Genetics

Junk DNA Controlling Sex determination

A new study done by a collaborative team from Northwestern University Feinberg School of Medicine and Francis Crick Institute in London, led to more and in-depth understanding of sex determination process by identifying the enhancer regulating sex determination process. Furthermore, this finding also led to the understanding of differences in sex development (DSDs) condition in which lead to male-to-female sex reversal.

Sex determination is a process during which the embryo which is made from the fusion of egg and sperm develops into either testes and ovaries. This new study was more focused on the role of non-coding DNA also known as Junk DNA in regulating development of an embryo by regulating the Sox9 gene.

Sox9 gene plays a vital role in the male sexual development and inhibits female reproductive system development. If this gene is mutated or irregularly expressed, individual with male chromosome i.e. XY can develop ovaries instead of testes.

During their study, the scientist identified a non-coding region which acts as an enhancer for regulating expression of SOX9 gene. An enhancer is the short part of DNA which increases gene transcription.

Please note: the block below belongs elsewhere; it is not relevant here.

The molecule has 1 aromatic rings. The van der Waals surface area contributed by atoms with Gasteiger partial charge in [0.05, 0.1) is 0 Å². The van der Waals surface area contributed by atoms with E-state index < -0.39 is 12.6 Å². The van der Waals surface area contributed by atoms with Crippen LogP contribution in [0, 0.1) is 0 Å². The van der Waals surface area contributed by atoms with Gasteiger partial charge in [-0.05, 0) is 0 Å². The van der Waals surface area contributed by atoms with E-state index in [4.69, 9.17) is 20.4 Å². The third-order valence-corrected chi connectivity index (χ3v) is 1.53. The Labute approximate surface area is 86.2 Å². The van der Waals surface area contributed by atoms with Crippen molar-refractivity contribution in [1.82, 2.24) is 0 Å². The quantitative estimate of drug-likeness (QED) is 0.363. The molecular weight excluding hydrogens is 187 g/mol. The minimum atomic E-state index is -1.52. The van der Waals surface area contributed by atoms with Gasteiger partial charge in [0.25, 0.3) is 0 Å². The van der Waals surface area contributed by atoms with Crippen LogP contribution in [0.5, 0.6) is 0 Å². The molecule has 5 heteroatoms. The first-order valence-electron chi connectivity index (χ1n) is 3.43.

In the laboratory, researchers used mice as a test model and deleted the enhancer region from the mice and found complete sex reversal due to decrease expression of an enhancer. This led to the development of ovaries in a mouse having male chromosomes XY and developed into female phenotypically.

This is for the first time scientists have identified an enhancer of Sox9 that which on mutation or when lost causes sex reversal.

The findings have the potential to improve the genetic diagnosis of patients with DSDs in the future; as compared to a current situation where only about 20 percent of such patients receive a genetic diagnosis.

“We believe that many undiagnosed patients have mutations in regulatory regions — such as the one that we identified near Sox9 — and regulatory regions are usually not investigated by genetic testing,” said Salamone, who is now completing her degree in the laboratory of Elizabeth McNally, MD, PhD, director of the Center for Genetic Medicine. “Often genes important for sex determination are also crucial for other developmental processes, and a mutation in one gene or its regulatory region can impact a patient’s health in many ways. As we begin to understand the genetic underpinnings of these disorders, we can improve our care of these patients.”

The next step of the team is to examine other enhancers which have an important role in regulating Sox9 and other sex-determining genes. Furthermore, researchers will also study sex determination process in females i.e. how Sox9 expression is repressed in females which leads to the development of ovaries.

“The datasets we’ve produced can be used as a roadmap to regulatory regions of other genes important for gonad development,” Futtner said.

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